This volume critically investigates how art historians writing about Central and Eastern Europe in the late nineteenth and early twentieth centuries engaged with periodization.
At the heart of much of their writing lay the ideological project of nation-building. Hence discourses around periodization – such as the mythicizing of certain periods, the invention of historical continuity and the assertion of national specificity – contributed strongly to identity construction. Central to the book’s approach is a transnational exploration of how the art histories of the region not only interacted with established Western periodizations but also resonated and ‘entangled’ with each other. In their efforts to develop more sympathetic frameworks that refined, ignored or hybridized Western models, they sought to overcome the centre–periphery paradigm which equated distance from the centre with temporal belatedness and artistic backwardness. The book thus demonstrates that the concept of periodization is far from neutral or strictly descriptive, and that its use in art history needs to be reconsidered.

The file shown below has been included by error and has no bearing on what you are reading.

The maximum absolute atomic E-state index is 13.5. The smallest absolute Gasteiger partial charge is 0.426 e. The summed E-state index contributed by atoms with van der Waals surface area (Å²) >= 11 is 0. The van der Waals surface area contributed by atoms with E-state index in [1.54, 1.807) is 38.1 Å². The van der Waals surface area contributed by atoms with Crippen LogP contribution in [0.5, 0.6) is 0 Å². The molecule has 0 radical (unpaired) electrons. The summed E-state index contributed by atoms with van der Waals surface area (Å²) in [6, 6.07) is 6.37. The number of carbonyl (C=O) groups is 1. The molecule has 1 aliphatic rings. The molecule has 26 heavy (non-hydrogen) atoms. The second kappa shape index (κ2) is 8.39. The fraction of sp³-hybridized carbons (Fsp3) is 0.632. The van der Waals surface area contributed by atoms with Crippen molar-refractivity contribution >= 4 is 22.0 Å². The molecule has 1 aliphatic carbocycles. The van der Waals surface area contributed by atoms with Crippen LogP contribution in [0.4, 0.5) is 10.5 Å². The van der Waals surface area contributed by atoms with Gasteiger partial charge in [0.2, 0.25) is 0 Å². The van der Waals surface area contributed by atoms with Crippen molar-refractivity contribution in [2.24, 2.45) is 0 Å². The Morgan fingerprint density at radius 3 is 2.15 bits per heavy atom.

Bringing together a broad range of scholars from different European institutions, the volume offers a unique new perspective on Central and Eastern European art historiography. It will be of interest to scholars working in art history, historiography and European studies.
TABLE OF CONTENTS
part I|28 pages
part II|74 pages
We Have Always Been Byzantine
chapter 2|17 pages chapter 3|20 pages chapter 4|20 pages part III|53 pages
Our Art Is in Textbooks
chapter 6|16 pages chapter 7|20 pages part IV|73 pages
Tradition Was Invented by Modernity
chapter 9|19 pages
The European and the National in Imperial Historiography and Periodization of the Russian School of Painting *
chapter 10|14 pages chapter 11|22 pages part V|32 pages